“I consider myself a writer first,” says Guy Gilchrist, the “Nancy” comic strip author and cartoonist who has created 56 books and counting. “I’m a writer who hires the cheapest illustrator he can find — me.”
If you think the Tennessee-based Gilchrist is a one-dimensional “guy” who spends all his time drawing the internationally beloved “Nancy” comic strip, you’re wrong. Among his countless art and writing projects, he is also a songwriter and musician who frequents Nashville music venues in his signature cowboy hat and manicured beard. Combining his love of music and art, he hand-paints guitars that are auctioned off for charity around the world. Before his tenure as Nancy’s image handler, he was the cartoonist and writer for the long-running “Muppets” comic strip and books, working with the late Jim Henson on the creation and tone of the projects.
“I really enjoyed those days working on ‘The Muppets,’” recalls Gilchrist. “Jim was a really nice man — a genius — and his company was full of great, creative people. I still get a lot of emails and correspondence about my time there. And I still do guitars and commissions with the Muppet characters. Folks really respond to them.”
Originally from Connecticut and having lived and worked all over, Gilchrist has called Tennessee home since the ’90s.
“I love Tennessee,” he says. “It’s why I’ve stayed here so long. In my business — with email and being able to upload everything digitally — I can live anywhere. I chose Tennessee. This is home.”
Among his many book projects is the popular “Tiny Dinos” series, illustrated books for young readers that deal with issues such as growing up, sharing and dealing with shyness. A quick search of Gilchrist’s name on any book distributor’s website will produce most, if not all, of his work. His older, out-of-print titles are quite collectible, with the price tags to prove it.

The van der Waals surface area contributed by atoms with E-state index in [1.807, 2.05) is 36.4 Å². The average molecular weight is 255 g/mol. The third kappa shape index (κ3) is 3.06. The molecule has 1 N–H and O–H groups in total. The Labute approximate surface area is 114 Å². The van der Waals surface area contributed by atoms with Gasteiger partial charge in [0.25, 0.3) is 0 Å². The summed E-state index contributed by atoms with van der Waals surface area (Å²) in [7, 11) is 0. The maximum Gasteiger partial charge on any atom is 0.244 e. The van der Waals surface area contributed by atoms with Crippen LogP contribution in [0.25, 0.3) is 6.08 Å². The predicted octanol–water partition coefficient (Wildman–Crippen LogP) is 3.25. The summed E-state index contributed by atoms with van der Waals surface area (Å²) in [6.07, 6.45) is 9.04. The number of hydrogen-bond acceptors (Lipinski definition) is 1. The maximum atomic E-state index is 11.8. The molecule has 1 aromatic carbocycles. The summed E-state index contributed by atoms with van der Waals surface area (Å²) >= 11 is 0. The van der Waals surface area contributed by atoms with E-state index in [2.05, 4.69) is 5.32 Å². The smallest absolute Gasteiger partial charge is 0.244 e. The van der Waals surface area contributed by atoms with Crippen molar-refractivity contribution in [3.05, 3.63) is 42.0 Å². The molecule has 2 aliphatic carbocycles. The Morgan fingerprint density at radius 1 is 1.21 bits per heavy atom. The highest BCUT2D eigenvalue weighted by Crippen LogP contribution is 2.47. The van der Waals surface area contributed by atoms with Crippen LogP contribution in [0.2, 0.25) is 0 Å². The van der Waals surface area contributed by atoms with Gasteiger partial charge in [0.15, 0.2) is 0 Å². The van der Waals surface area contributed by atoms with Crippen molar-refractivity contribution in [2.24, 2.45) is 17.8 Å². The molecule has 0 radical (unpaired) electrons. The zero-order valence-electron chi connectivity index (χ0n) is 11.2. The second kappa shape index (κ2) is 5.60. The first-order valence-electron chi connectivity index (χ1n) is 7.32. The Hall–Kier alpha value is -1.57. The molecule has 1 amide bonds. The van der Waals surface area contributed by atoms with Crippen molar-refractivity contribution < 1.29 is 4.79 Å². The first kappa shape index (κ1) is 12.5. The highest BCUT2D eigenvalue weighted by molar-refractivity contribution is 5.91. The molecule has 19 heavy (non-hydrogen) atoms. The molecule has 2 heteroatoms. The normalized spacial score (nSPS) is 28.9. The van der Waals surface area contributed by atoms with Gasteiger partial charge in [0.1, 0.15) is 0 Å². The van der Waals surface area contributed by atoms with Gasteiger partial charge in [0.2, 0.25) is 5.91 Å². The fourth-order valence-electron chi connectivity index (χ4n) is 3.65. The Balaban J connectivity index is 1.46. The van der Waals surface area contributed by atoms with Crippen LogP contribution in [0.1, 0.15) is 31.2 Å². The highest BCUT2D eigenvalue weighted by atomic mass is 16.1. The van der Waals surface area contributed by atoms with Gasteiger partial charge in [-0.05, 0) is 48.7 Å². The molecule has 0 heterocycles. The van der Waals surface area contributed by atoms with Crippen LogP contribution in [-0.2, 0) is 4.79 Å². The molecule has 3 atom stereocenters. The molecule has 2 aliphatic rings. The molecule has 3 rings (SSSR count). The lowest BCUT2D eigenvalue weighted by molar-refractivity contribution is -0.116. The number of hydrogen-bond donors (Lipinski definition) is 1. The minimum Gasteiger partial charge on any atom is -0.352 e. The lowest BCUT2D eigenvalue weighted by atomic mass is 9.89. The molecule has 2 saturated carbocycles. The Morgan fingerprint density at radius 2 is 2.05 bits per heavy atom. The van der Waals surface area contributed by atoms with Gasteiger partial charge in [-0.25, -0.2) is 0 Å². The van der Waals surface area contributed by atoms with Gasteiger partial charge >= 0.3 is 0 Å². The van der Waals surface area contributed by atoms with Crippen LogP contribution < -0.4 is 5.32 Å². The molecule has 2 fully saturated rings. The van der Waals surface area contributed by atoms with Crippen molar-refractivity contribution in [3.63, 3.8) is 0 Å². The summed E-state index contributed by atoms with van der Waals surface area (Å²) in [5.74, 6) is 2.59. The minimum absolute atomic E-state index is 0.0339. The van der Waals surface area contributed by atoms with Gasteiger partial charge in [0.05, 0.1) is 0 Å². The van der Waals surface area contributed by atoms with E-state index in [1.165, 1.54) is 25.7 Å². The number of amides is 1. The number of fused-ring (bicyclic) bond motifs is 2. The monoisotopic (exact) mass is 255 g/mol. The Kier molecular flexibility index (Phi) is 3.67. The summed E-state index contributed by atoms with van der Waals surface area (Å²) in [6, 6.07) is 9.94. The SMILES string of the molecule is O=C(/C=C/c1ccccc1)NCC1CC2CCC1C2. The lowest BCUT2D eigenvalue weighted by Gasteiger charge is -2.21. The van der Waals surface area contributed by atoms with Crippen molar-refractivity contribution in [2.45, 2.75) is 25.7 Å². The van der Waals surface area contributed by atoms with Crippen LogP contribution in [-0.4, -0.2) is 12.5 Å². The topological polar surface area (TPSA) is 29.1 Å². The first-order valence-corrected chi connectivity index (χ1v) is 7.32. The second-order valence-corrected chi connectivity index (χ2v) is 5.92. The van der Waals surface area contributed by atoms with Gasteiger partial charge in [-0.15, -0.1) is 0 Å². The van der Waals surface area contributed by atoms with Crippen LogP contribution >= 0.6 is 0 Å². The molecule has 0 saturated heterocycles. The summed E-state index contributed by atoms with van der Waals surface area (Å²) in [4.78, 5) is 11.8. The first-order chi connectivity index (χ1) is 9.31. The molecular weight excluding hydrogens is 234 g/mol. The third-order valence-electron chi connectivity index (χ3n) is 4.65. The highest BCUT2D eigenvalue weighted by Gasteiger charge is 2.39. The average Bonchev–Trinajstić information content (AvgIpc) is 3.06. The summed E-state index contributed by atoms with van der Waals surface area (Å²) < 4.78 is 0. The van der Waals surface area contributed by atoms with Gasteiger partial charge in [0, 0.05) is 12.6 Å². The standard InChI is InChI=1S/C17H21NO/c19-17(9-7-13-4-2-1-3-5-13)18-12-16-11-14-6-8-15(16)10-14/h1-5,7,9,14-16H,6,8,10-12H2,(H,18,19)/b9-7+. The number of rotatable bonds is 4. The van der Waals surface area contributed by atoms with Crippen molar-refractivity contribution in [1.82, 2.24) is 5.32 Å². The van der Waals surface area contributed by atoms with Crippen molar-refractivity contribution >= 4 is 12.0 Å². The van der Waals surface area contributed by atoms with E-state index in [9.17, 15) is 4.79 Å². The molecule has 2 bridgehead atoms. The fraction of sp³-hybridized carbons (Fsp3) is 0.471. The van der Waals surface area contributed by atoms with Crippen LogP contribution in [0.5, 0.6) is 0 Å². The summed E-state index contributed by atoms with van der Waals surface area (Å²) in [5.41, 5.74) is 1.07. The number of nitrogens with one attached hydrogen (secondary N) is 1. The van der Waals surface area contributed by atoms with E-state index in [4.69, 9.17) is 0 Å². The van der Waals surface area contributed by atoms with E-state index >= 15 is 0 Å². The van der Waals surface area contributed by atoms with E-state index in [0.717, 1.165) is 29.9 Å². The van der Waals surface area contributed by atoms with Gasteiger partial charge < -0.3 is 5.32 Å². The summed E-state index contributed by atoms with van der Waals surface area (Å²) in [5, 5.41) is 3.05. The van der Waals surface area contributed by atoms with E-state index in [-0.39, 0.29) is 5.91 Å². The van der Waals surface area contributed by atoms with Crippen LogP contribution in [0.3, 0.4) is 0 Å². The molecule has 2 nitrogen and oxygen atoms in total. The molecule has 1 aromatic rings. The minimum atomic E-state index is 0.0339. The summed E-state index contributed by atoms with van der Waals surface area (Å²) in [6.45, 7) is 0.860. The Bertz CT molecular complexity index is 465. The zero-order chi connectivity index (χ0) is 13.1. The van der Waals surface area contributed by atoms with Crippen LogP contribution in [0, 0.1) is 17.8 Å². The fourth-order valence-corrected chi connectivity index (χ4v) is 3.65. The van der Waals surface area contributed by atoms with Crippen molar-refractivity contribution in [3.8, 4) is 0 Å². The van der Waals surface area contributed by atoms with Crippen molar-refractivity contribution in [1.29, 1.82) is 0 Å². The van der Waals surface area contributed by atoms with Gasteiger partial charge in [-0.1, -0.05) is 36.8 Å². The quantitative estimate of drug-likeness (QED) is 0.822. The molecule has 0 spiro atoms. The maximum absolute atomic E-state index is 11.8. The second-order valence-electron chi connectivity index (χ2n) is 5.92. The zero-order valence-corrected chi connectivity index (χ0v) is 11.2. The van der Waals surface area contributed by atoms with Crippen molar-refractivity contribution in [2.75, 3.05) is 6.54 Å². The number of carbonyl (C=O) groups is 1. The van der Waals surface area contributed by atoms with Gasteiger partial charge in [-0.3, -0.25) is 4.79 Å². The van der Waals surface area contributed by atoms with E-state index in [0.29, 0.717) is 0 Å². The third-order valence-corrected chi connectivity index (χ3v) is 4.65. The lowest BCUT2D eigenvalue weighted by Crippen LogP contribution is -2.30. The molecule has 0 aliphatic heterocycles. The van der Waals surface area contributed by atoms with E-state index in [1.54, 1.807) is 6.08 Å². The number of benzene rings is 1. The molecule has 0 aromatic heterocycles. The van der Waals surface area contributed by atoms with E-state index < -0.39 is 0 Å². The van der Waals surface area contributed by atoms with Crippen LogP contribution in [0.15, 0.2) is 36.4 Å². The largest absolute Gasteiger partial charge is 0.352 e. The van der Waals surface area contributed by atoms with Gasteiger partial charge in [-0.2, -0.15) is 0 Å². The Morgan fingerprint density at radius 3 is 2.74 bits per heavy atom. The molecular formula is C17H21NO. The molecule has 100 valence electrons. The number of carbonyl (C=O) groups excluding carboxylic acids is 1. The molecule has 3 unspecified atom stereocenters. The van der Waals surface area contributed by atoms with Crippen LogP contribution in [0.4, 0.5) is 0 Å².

“Books like these have to be fun because we’re targeting kids,” says Gilchrist. “But as a writer, it’s important to teach something, to give the reader something solid to take away. Otherwise, it’s just a temporary experience, not as fulfilling for the reader — or for me. I have to entertain myself first. And if I enjoy the story, chances are pretty good others will, too.”
Nancy was first created in 1933 by cartoonist Ernie Bushmiller. She was an orphan who appeared on the doorstep of her young, single Aunt Fritzi. Nancy and childhood chum Sluggo grew so much in popularity that Bushmiller moved them to the forefront, and Fritzi became more of a supportive character over the years.
With Bushmiller’s death in 1982, the strip changed hands — and styles — under the direction of three different cartoonists, until Gilchrist took over in 1990 and returned Nancy to her classic form more in tune with Bushmiller’s original creation.
“It was important for me to draw Nancy with the same clean strokes and classic style of Bushmiller,” recalls Gilchrist. “I felt she had been taken too far away from her original appeal, not only in drawing style, but in the writing.”
If Gilchrist has taken any liberties with the strip at all, some might say it’s with the character of Fritzi. But Gilchrist explains, “I love music. I love classic country music and rockabilly. So I will take a little extra time and give her a Roy Orbison T-shirt or something like that. But if fans ever say I’m reinterpreting anything, I disagree. The original Fritzi was pretty hip and very progressive for her time. I’m very protective of these characters. I’ve lived with them for so long, they feel like real people to me.”
As Gilchrist states so eloquently on his website, “Nancy and her friends live in a warm, comical, nostalgic, carefree world of love, laughter and music in the mythical town of Three Rocks, somewhere just down the road from here.”
“The only thing that really matters to me anymore,” says Gilchrist solemnly, “is to bring light into the world where there is so much darkness. I want to show people that we need to love each other and be a light in the darkness.”
And therein lies the popularity of Nancy, this 80-year-old character who, despite this fast-paced, ever-changing world, remains a kid. And in a very real sense, Guy Gilchrist has done the same, living out his childhood dreams to draw, paint, tell stories and teach.
Here’s to another 80 years — and then some.
For all things Guy Gilchrist, go to the website www.nancyandsluggo.com. You will find upcoming events and appearances by the artist and author as well as historical and biographical information on Gilchrist, Nancy and all his other creations. The Tennessee-based headquarters of Nancy Entertainment LLC can be reached at 615-655-2022.